Stimulus Check Up | Apr 8, 2022 | 0
What will VP Harris seek — and find — in Mexico?
First, there is the question of timing, as Harris seems to have chosen an odd moment to visit America’s southern neighbor.
On Sunday, June 6, Mexico will hold its largest and most polarized elections in years. The entire House of Representatives and nearly half of the country’s governorships are at stake, including those in four border states.
Both President Andrés Manuel López Obrador (AMLO, as he is known) and a united opposition have made this election a referendum on his controversial administration. He has constantly criticized the electoral authorities, who disqualified a slew of candidates from his party; Mexico’s election authorities have already warned him about crossing lines by publicly advocating for his party ahead of the vote. At this point, it is likely that there will be widespread complaints and lawsuits over the results. (Mexico’s electoral process is even more complicated than that in the US. It is convoluted, protracted and bedeviled by excess regulation, and appeal mechanisms will likely drag out for days, if not weeks.)
Given all that, this is perhaps not the most auspicious moment for Vice President Harris to come calling, especially since practically everyone will try to involve her in the multiple electoral controversies certain to arise. An ominous sign of this was the cancellation of her scheduled visit to the Mexican Senate next Tuesday, which Sen. Ricardo Monreal, leader of AMLO’s Morena party in the Mexican Senate, announced Thursday night.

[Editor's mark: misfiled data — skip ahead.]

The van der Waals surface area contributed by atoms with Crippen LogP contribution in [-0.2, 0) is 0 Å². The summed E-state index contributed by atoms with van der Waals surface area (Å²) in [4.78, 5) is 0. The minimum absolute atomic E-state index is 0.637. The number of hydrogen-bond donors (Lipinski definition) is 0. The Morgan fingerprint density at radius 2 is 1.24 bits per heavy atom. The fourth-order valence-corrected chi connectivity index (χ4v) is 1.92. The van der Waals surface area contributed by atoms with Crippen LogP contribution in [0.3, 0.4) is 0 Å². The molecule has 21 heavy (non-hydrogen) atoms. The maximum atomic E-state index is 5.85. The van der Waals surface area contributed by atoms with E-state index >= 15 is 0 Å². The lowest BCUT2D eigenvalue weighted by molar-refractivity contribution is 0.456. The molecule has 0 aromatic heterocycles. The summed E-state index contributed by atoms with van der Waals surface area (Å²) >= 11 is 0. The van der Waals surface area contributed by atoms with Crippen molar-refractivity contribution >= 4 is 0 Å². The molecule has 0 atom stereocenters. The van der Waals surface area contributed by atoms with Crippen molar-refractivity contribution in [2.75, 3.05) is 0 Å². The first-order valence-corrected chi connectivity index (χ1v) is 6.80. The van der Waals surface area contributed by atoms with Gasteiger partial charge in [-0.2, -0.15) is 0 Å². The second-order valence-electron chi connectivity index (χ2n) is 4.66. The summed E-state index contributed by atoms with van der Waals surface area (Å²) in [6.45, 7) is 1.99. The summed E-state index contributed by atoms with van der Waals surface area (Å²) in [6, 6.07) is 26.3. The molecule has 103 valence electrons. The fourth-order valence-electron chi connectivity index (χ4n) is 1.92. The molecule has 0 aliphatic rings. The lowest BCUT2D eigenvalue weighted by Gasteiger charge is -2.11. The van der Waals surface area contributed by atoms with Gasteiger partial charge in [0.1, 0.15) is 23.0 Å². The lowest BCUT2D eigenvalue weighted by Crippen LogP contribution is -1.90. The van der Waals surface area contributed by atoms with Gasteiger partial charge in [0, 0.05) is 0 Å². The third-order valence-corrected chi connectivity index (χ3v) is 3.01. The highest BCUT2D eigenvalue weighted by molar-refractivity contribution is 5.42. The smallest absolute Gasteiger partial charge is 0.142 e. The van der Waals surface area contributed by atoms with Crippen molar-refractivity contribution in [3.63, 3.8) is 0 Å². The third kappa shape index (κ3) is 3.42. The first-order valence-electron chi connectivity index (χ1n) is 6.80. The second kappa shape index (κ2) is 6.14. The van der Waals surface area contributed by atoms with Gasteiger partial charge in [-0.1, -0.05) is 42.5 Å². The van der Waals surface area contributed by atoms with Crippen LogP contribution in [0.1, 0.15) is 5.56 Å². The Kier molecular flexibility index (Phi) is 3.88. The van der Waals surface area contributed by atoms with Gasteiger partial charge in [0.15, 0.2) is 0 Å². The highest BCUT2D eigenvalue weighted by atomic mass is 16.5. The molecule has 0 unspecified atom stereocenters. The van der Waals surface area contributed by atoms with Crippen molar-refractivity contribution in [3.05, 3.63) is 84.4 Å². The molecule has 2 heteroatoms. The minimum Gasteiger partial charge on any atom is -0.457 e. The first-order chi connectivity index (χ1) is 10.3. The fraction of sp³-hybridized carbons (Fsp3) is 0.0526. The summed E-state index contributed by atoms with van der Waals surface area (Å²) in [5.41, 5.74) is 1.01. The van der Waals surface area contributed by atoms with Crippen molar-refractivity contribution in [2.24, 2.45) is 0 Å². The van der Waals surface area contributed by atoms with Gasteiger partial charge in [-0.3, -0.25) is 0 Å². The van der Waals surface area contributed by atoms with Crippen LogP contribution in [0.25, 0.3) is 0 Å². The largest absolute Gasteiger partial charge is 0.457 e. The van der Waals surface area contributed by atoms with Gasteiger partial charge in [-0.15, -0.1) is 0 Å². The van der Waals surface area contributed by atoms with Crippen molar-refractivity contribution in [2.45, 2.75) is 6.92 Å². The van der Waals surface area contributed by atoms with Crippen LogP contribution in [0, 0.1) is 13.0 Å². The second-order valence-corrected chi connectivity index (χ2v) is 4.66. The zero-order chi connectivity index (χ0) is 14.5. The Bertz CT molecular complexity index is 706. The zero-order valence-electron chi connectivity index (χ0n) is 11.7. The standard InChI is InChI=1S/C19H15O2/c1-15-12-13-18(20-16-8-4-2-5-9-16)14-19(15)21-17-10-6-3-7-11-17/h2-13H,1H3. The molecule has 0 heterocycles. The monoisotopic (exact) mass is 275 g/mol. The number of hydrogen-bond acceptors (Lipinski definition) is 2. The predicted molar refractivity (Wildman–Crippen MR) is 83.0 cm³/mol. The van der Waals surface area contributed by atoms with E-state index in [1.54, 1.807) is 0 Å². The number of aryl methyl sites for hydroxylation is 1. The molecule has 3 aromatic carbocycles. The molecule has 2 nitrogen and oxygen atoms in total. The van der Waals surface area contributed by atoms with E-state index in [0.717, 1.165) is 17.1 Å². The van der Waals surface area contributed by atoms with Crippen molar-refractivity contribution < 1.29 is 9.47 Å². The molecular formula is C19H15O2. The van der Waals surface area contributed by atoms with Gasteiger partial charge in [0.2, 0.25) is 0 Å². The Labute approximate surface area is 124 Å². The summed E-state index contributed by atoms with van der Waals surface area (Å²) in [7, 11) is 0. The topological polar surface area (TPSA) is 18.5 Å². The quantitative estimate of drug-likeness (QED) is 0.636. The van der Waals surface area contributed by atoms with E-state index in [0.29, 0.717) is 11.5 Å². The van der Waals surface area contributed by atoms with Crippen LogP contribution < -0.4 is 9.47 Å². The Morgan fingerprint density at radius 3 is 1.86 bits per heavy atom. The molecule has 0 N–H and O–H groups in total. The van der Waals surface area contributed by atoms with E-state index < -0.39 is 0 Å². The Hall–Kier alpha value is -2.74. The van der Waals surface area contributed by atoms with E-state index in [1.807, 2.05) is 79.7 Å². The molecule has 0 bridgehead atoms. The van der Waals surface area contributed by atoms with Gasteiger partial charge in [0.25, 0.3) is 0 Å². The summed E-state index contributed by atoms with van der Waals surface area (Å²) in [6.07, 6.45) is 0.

The second question is about Harris’s agenda. As her staff has said, a range of issues, from economic development to climate change, will be up for discussion, with the broad aim of deepening bilateral ties. Harris also intends to meet with a range of stakeholders, including community leaders, workers, and entrepreneurs.
The stated policy itinerary sounds like a good start. But given the primacy of immigration in America’s dealings with these two countries, particularly at this moment, one must hope that Harris fully follows through in discussing the full range of issues during this trip.
Harris, along with President Joe Biden and many State Department and White House National Security Council officials, has rightly said that dealing with the migration issue in Mexico and Central America is not just about throwing money at governments in a region with corruption problems and weak rule of law. Encouragingly, the Biden administration has signaled it wants to engage with international organizations, non-profits, community leaders and more.